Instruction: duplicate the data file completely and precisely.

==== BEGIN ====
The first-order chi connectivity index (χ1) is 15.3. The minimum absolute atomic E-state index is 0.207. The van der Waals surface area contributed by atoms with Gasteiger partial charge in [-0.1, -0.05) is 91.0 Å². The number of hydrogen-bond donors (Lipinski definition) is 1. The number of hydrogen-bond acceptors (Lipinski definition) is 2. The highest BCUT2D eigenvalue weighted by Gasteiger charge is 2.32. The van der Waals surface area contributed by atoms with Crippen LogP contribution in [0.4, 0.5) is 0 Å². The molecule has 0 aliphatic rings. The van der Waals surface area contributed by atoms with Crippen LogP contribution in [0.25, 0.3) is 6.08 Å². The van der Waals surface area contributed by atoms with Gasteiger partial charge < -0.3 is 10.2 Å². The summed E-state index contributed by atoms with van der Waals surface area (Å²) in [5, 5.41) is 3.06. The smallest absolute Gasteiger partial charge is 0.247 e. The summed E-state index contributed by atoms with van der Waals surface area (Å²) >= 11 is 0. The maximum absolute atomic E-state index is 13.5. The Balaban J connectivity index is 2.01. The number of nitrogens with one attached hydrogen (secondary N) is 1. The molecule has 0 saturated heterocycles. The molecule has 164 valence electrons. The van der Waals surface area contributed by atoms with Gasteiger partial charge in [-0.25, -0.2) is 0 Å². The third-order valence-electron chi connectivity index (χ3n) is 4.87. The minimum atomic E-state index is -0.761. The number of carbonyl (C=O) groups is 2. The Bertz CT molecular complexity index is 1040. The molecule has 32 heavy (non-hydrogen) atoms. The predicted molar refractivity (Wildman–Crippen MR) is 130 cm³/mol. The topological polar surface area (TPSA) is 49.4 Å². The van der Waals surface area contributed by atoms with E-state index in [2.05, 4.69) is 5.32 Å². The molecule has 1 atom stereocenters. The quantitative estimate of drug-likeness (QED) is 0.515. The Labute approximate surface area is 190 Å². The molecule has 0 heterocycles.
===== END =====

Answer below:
The first-order chi connectivity index (χ1) is 15.3. The minimum absolute atomic E-state index is 0.207. The van der Waals surface area contributed by atoms with Gasteiger partial charge in [-0.1, -0.05) is 91.0 Å². The number of hydrogen-bond donors (Lipinski definition) is 1. The number of hydrogen-bond acceptors (Lipinski definition) is 2. The highest BCUT2D eigenvalue weighted by Gasteiger charge is 2.32. The van der Waals surface area contributed by atoms with Crippen LogP contribution in [0.4, 0.5) is 0 Å². The molecule has 0 aliphatic rings. The van der Waals surface area contributed by atoms with Crippen LogP contribution in [0.25, 0.3) is 6.08 Å². The van der Waals surface area contributed by atoms with Gasteiger partial charge < -0.3 is 10.2 Å². The summed E-state index contributed by atoms with van der Waals surface area (Å²) in [5, 5.41) is 3.06. The smallest absolute Gasteiger partial charge is 0.247 e. The summed E-state index contributed by atoms with van der Waals surface area (Å²) >= 11 is 0. The maximum absolute atomic E-state index is 13.5. The Balaban J connectivity index is 2.01. The number of nitrogens with one attached hydrogen (secondary N) is 1. The molecule has 0 saturated heterocycles. The molecule has 164 valence electrons. The van der Waals surface area contributed by atoms with Gasteiger partial charge in [-0.25, -0.2) is 0 Å². The third-order valence-electron chi connectivity index (χ3n) is 4.87. The minimum atomic E-state index is -0.761. The number of carbonyl (C=O) groups is 2. The Bertz CT molecular complexity index is 1040. The molecule has 32 heavy (non-hydrogen) atoms. The predicted molar refractivity (Wildman–Crippen MR) is 130 cm³/mol. The topological polar surface area (TPSA) is 49.4 Å². The van der Waals surface area contributed by atoms with E-state index in [2.05, 4.69) is 5.32 Å². The molecule has 1 atom stereocenters. The quantitative estimate of drug-likeness (QED) is 0.515. The Labute approximate surface area is 190 Å². The molecule has 0 heterocycles.